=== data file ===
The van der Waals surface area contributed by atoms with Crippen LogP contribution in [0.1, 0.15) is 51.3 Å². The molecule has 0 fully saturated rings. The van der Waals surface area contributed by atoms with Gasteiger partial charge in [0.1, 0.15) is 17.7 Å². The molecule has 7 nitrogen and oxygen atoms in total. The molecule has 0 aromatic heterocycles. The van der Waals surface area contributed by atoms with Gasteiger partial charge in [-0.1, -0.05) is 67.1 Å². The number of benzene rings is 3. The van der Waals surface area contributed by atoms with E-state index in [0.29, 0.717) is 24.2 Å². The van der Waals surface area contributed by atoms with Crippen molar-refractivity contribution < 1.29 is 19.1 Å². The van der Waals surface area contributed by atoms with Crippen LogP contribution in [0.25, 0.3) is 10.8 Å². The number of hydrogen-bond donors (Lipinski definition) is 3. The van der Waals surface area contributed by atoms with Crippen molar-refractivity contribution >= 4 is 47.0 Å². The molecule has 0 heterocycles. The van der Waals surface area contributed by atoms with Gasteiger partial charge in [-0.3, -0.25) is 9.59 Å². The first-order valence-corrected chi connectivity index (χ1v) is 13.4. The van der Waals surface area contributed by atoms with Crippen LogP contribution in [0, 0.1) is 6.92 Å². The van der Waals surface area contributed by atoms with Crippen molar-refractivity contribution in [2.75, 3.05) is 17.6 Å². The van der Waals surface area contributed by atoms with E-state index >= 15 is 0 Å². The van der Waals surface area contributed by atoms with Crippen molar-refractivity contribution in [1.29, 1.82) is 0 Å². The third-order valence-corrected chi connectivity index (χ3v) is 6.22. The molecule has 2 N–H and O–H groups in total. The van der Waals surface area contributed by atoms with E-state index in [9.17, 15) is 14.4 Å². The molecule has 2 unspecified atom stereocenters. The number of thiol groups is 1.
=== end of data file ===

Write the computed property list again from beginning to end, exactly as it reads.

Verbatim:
The van der Waals surface area contributed by atoms with Crippen LogP contribution in [0.1, 0.15) is 51.3 Å². The molecule has 0 fully saturated rings. The van der Waals surface area contributed by atoms with Gasteiger partial charge in [0.1, 0.15) is 17.7 Å². The molecule has 7 nitrogen and oxygen atoms in total. The molecule has 0 aromatic heterocycles. The van der Waals surface area contributed by atoms with Gasteiger partial charge in [-0.1, -0.05) is 67.1 Å². The number of benzene rings is 3. The van der Waals surface area contributed by atoms with E-state index in [0.29, 0.717) is 24.2 Å². The van der Waals surface area contributed by atoms with Crippen molar-refractivity contribution < 1.29 is 19.1 Å². The van der Waals surface area contributed by atoms with Crippen LogP contribution in [0.25, 0.3) is 10.8 Å². The number of hydrogen-bond donors (Lipinski definition) is 3. The van der Waals surface area contributed by atoms with Crippen molar-refractivity contribution >= 4 is 47.0 Å². The molecule has 0 heterocycles. The van der Waals surface area contributed by atoms with Gasteiger partial charge in [-0.3, -0.25) is 9.59 Å². The first-order valence-corrected chi connectivity index (χ1v) is 13.4. The van der Waals surface area contributed by atoms with Crippen LogP contribution in [0, 0.1) is 6.92 Å². The van der Waals surface area contributed by atoms with Crippen molar-refractivity contribution in [2.75, 3.05) is 17.6 Å². The van der Waals surface area contributed by atoms with E-state index >= 15 is 0 Å². The van der Waals surface area contributed by atoms with Crippen molar-refractivity contribution in [1.29, 1.82) is 0 Å². The third-order valence-corrected chi connectivity index (χ3v) is 6.22. The molecule has 2 N–H and O–H groups in total. The van der Waals surface area contributed by atoms with E-state index in [9.17, 15) is 14.4 Å². The molecule has 2 unspecified atom stereocenters. The number of thiol groups is 1.